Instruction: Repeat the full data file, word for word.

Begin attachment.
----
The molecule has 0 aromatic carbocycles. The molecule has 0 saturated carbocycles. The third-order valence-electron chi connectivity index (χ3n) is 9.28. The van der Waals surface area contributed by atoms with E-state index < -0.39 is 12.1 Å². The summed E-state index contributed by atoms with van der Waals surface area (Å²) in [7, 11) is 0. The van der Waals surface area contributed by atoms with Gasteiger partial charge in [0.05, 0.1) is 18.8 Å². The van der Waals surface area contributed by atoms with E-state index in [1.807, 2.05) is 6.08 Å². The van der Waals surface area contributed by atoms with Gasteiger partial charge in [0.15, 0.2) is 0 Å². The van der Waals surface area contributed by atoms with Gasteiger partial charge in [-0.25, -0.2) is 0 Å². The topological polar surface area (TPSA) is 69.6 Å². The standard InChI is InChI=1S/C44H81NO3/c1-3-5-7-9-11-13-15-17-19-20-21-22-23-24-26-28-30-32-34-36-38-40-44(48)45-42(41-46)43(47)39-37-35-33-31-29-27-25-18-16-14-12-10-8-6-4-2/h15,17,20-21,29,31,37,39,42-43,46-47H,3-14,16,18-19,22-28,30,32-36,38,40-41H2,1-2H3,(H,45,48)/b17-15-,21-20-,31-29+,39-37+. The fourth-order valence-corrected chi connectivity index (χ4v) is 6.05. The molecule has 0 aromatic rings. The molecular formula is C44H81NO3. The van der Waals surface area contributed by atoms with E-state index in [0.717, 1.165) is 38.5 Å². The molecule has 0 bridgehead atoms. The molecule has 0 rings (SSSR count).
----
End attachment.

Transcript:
The molecule has 0 aromatic carbocycles. The molecule has 0 saturated carbocycles. The third-order valence-electron chi connectivity index (χ3n) is 9.28. The van der Waals surface area contributed by atoms with E-state index < -0.39 is 12.1 Å². The summed E-state index contributed by atoms with van der Waals surface area (Å²) in [7, 11) is 0. The van der Waals surface area contributed by atoms with Gasteiger partial charge in [0.05, 0.1) is 18.8 Å². The van der Waals surface area contributed by atoms with E-state index in [1.807, 2.05) is 6.08 Å². The van der Waals surface area contributed by atoms with Gasteiger partial charge in [0.15, 0.2) is 0 Å². The van der Waals surface area contributed by atoms with Gasteiger partial charge in [-0.25, -0.2) is 0 Å². The topological polar surface area (TPSA) is 69.6 Å². The standard InChI is InChI=1S/C44H81NO3/c1-3-5-7-9-11-13-15-17-19-20-21-22-23-24-26-28-30-32-34-36-38-40-44(48)45-42(41-46)43(47)39-37-35-33-31-29-27-25-18-16-14-12-10-8-6-4-2/h15,17,20-21,29,31,37,39,42-43,46-47H,3-14,16,18-19,22-28,30,32-36,38,40-41H2,1-2H3,(H,45,48)/b17-15-,21-20-,31-29+,39-37+. The fourth-order valence-corrected chi connectivity index (χ4v) is 6.05. The molecule has 0 aromatic rings. The molecular formula is C44H81NO3. The van der Waals surface area contributed by atoms with E-state index in [0.717, 1.165) is 38.5 Å². The molecule has 0 bridgehead atoms. The molecule has 0 rings (SSSR count).